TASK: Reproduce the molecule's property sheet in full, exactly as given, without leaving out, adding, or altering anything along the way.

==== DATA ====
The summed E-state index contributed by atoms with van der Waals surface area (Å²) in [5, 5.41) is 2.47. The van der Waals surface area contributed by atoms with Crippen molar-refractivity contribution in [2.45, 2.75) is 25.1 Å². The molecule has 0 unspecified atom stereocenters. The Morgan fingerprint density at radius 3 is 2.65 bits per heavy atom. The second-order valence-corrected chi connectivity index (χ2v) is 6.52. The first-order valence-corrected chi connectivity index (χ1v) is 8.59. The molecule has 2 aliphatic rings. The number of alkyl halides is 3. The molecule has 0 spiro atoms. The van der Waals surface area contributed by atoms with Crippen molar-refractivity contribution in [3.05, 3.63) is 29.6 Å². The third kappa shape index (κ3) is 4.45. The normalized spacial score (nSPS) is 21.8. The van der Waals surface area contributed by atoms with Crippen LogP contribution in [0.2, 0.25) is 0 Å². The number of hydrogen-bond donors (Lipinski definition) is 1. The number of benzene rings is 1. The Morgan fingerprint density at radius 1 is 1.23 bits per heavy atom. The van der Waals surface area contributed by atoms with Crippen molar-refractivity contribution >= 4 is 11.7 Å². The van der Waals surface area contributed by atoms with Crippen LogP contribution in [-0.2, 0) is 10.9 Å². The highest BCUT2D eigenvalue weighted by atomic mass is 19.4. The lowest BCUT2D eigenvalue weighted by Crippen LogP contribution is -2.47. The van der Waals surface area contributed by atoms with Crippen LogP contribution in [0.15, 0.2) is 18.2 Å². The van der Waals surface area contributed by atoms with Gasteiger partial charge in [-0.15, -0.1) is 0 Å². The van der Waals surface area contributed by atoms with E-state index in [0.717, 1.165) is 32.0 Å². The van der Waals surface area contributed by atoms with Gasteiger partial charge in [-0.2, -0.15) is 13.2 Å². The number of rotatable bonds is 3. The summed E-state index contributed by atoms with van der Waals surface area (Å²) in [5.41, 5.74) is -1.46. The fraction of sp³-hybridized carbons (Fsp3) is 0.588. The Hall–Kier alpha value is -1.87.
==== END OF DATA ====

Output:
The summed E-state index contributed by atoms with van der Waals surface area (Å²) in [5, 5.41) is 2.47. The van der Waals surface area contributed by atoms with Crippen molar-refractivity contribution in [2.45, 2.75) is 25.1 Å². The molecule has 0 unspecified atom stereocenters. The Morgan fingerprint density at radius 3 is 2.65 bits per heavy atom. The second-order valence-corrected chi connectivity index (χ2v) is 6.52. The first-order valence-corrected chi connectivity index (χ1v) is 8.59. The molecule has 2 aliphatic rings. The number of alkyl halides is 3. The molecule has 0 spiro atoms. The van der Waals surface area contributed by atoms with Crippen molar-refractivity contribution in [3.05, 3.63) is 29.6 Å². The third kappa shape index (κ3) is 4.45. The normalized spacial score (nSPS) is 21.8. The van der Waals surface area contributed by atoms with Crippen LogP contribution in [0.2, 0.25) is 0 Å². The number of hydrogen-bond donors (Lipinski definition) is 1. The number of benzene rings is 1. The Morgan fingerprint density at radius 1 is 1.23 bits per heavy atom. The van der Waals surface area contributed by atoms with Crippen molar-refractivity contribution >= 4 is 11.7 Å². The van der Waals surface area contributed by atoms with Crippen LogP contribution in [-0.2, 0) is 10.9 Å². The highest BCUT2D eigenvalue weighted by atomic mass is 19.4. The lowest BCUT2D eigenvalue weighted by Crippen LogP contribution is -2.47. The van der Waals surface area contributed by atoms with Crippen LogP contribution in [0.15, 0.2) is 18.2 Å². The van der Waals surface area contributed by atoms with Gasteiger partial charge in [-0.15, -0.1) is 0 Å². The van der Waals surface area contributed by atoms with E-state index in [0.717, 1.165) is 32.0 Å². The van der Waals surface area contributed by atoms with Gasteiger partial charge in [-0.2, -0.15) is 13.2 Å². The number of rotatable bonds is 3. The summed E-state index contributed by atoms with van der Waals surface area (Å²) in [5.41, 5.74) is -1.46. The fraction of sp³-hybridized carbons (Fsp3) is 0.588. The Hall–Kier alpha value is -1.87.